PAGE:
Walmart Wants to Take Exploitation to the Next Level and Have Customers Deliver Orders

No form of worker exploitation would exactly surprise me coming from Walmart, a company so dedicated to low-wage labor that many of its workers have to depend on food stamps and Medicaid. But doesn't it seem like there are just a few things that could go wrong with this idea?

Wal-Mart Stores Inc is considering a radical plan to have store customers deliver packages to online buyers, a new twist on speedier delivery services that the company hopes will enable it to better compete with Inc. [...]

Wal-Mart has millions of customers visiting its stores each week. Some of these shoppers could tell the retailer where they live and sign up to drop off packages for online customers who live on their route back home, Anderson explained.

Wal-Mart would offer a discount on the customers' shopping bill, effectively covering the cost of their gas in return for the delivery of packages, he added.

Paying for the delivery people's gas but not time—a novelist couldn't write a better next move for Walmart. There will be significant regulatory and legal challenges to the idea if Walmart moves forward with it, of course. Because even setting aside the free labor issue, the plan would entail handing people consumer goods and a stranger's address. What do you think is more likely?

A) Delivery people paid in gas discounts at Walmart deciding to just go home with the things they're supposed to deliver.

B) A gun owner forgetting he had a delivery coming and deciding to stand his ground and defend his castle when a stranger comes knocking.

C) An actual thief doing deliveries as a way to case potential houses to rob.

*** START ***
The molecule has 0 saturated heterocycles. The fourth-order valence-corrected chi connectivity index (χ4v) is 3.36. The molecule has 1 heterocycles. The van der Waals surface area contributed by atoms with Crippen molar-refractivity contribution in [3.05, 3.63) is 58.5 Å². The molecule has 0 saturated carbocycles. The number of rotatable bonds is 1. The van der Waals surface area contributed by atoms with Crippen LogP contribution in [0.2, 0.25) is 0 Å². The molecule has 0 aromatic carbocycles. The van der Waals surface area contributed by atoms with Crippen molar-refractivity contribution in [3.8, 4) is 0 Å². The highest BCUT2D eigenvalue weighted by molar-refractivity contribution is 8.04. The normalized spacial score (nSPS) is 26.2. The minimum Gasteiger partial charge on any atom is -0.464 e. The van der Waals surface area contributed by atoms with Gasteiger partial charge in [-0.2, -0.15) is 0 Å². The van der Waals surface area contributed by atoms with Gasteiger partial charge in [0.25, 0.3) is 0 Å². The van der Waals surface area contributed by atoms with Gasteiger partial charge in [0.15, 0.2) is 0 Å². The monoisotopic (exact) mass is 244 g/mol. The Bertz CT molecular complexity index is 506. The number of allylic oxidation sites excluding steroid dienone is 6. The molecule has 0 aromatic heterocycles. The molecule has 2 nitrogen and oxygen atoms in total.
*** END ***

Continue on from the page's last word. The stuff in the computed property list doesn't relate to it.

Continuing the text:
D) Rape.

E) All of the above and then some.

The government needs to put a stop to this before it starts. But the crazy thing is, it's not at all hard to imagine a room full of Walmart executives just trying to decide whether they'll save enough by not paying delivery people to have all the theft be worth it.

Enjoy this piece?

… then let us make a small request. AlterNet’s journalists work tirelessly to counter the traditional corporate media narrative. We’re here seven days a week, 365 days a year. And we’re proud to say that we’ve been bringing you the real, unfiltered news for 20 years—longer than any other progressive news site on the Internet.

It’s through the generosity of our supporters that we’re able to share with you all the underreported news you need to know. Independent journalism is increasingly imperiled; ads alone can’t pay our bills. AlterNet counts on readers like you to support our coverage. Did you enjoy content from David Cay Johnston, Common Dreams, Raw Story and Robert Reich? Opinion from Salon and Jim Hightower? Analysis by The Conversation? Then join the hundreds of readers who have supported AlterNet this year.

Every reader contribution, whatever the amount, makes a tremendous difference. Help ensure AlterNet remains independent long into the future. Support progressive journalism with a one-time contribution to AlterNet, or click here to become a subscriber. Thank you. Click here to donate by check.

DonateDonate by credit card


Thanks for your support!

Did you enjoy AlterNet this year? Join us! We're offering AlterNet ad-free for 15% off - just $2 per week. From now until March 15th.